In theory, I think at least the math is correct:  In Gwinnett County, GA, for example, the DA's Office where I used to work indicts about 5000 cases per year.  (I'm rounding off to make the math easy).  There are 10 judges to hear these cases, meaning each judge gets 500 new feloniy cases per year.  In order to give every accused defendant a trial, a judge would need to dispose of 10 felony jury trials per week.  Rarely can a judge close even two felony trials in a single week.  Most felony trials take most of the week.  That means a judge might be able to try 50 or 60 of his 500 felony cases per year, if he ignored every other type of work (divorce, child custody, contract disputes, personal injury cases, real estate disputes, etc.)  The 90+% of cases that didn't get tried would remain on this docket while new felony cases keep coming in. 

In reality, it isn't as simple as it looks.  "Cases" means "people."  So for the 90% or more of cases that don't get tried, that represents people whose cases are still pending.  They may be in jail without bail (or with a bail they can't make), or they may be free on bond with a felony case hanging over their head.  Either way, they might want to 'get it over with" by pleading guilty rather than awaiting their turn for a trial.

Who really wins and loses?  If a person awaiting trial on Aggravated Assault facing 20 years in prison negotiates a plea of guilty with 5 years of probation, is that person really a victim of an overburdened system?  Or is that person using an overburdened system to his advantage?  Perhaps the DA wanted prison time, but is forced to negotiate plea deals to probation.  So who is really "forced" in this situation?  Is it the priosecutor?  Is it the defense?  And who is doing the forcing?

We have the justice system we are willing to pay for.  In my example of Gwinnett County, the voters seem content with a justice system that can have trials for about 5% of the felony cases.  The remaining 95% must be negotiated.   That's about normal.  If the voters want more cases to be tried rather than negotiated, they can spend more tax dollars for more judges, prosecutors, jails, jailers, courtrooms, etc.    Whether that works in favor of the defense or the prosecution is really a matter of perspective and each particular case.  Each side wants more resources when it would benefit their iside.  Each side is happy to use the lack of resources to apply pressure to the other side when it benefits them to do so. 

Finally, the hypothetical idea of a prisoner's "strike" against plea bargains faces what is known as the "prisoner's dilemma." I.e., each prisoner will do what is best for them, rather than prisoners as a whole.  (This is why multi-defendant cases often have defendants who cut deals to become witnesses for the State.  "The first to squeal gets the deal.")   So while a widespread prisoner "strike" would crash the system, it's not anymore likely to happen now than when James Mills wrote "One Just Man" almost 40 years ago.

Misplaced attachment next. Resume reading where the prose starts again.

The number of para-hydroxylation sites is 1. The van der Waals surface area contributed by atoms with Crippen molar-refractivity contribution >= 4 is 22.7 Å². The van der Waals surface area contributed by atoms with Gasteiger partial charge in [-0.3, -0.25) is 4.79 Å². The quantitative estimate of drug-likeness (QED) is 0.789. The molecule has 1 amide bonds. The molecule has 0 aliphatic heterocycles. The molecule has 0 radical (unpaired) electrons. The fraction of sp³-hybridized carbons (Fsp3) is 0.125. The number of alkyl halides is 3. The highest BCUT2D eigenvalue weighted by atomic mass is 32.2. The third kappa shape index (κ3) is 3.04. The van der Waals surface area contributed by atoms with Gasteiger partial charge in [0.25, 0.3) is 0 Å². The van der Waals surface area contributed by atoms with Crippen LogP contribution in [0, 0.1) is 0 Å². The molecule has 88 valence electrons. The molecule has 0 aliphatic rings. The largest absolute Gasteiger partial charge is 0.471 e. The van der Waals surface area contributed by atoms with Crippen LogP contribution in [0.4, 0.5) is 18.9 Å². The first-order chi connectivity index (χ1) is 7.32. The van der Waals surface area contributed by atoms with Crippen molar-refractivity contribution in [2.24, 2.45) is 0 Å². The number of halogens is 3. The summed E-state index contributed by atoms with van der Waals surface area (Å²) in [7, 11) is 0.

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Ochocino Gets Thirty Days for a Butt Slap

Ochocino Gets Thirty Days for a Butt Slap

Former NFL start Chad "Ochocinco" Johnson accidentally earned himself 30 days of incarceration when he raised the ire of a Broward County judge by congratulating his attorney with a pat on the butt:

Johnson on Monday accepted a plea deal for violation of probation. The charge stemmed from his domestic battery conviction last year.

The plea deal he accepted extended his probation until Dec. 21.

"You better thank your lawyer. He did a great job for you," Broward Circuit Court Judge Kathleen McHugh told Johnson after he accepted the plea deal.

Johnson then slapped his attorney, Adam Swickle, on the butt. The courtroom erupted in laughter, but McHugh said she didn't think Johnson was taking his case seriously and rejected the plea deal.

The case was recalled, and after Johnson pleaded guilty to violation of probation, McHugh sentenced him. His probation was also extended to Dec. 21 and he must perform 25 hours of community service, two of the same terms included in the plea deal she rejected.

During his probation, Johnson must attend counseling twice a week.

Johnson apologized several times to McHugh, saying he didn't intend to disrespect her or the court.

Johnson worked in a sport where men routinely slap each other on the butt as a sign of congratulations.  Johnson's lawyer was a man.  He didn't seem offended.  Nevertheless, the judge was.  And that's all that matters.   

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CopBlock.org Founder Adam Mueller Appeals Convictions

CopBlock.org co-founder Adam Mueller was convicted of felony wiretapping in connection with recorded calls to school and police officials about the arrest of a student at Manchester High School West in New Hampshire.  He has appealed to the New Hampshire Supreme Court

This shouldn't even be a crime.  His biggest problem, though, was that he made the horrible mistake of representing himself: 

Ten days after his August trial, he mailed a motion to the court, seeking to have the verdict set aside or reversed, the charges dismissed with prejudice, the conviction vacated and his release ordered, or, alternatively, a new trial ordered and the remaining sentence stayed. He argued he had been confined in jail, without access to legal materials, and that is why he hadn't filed the motion sooner.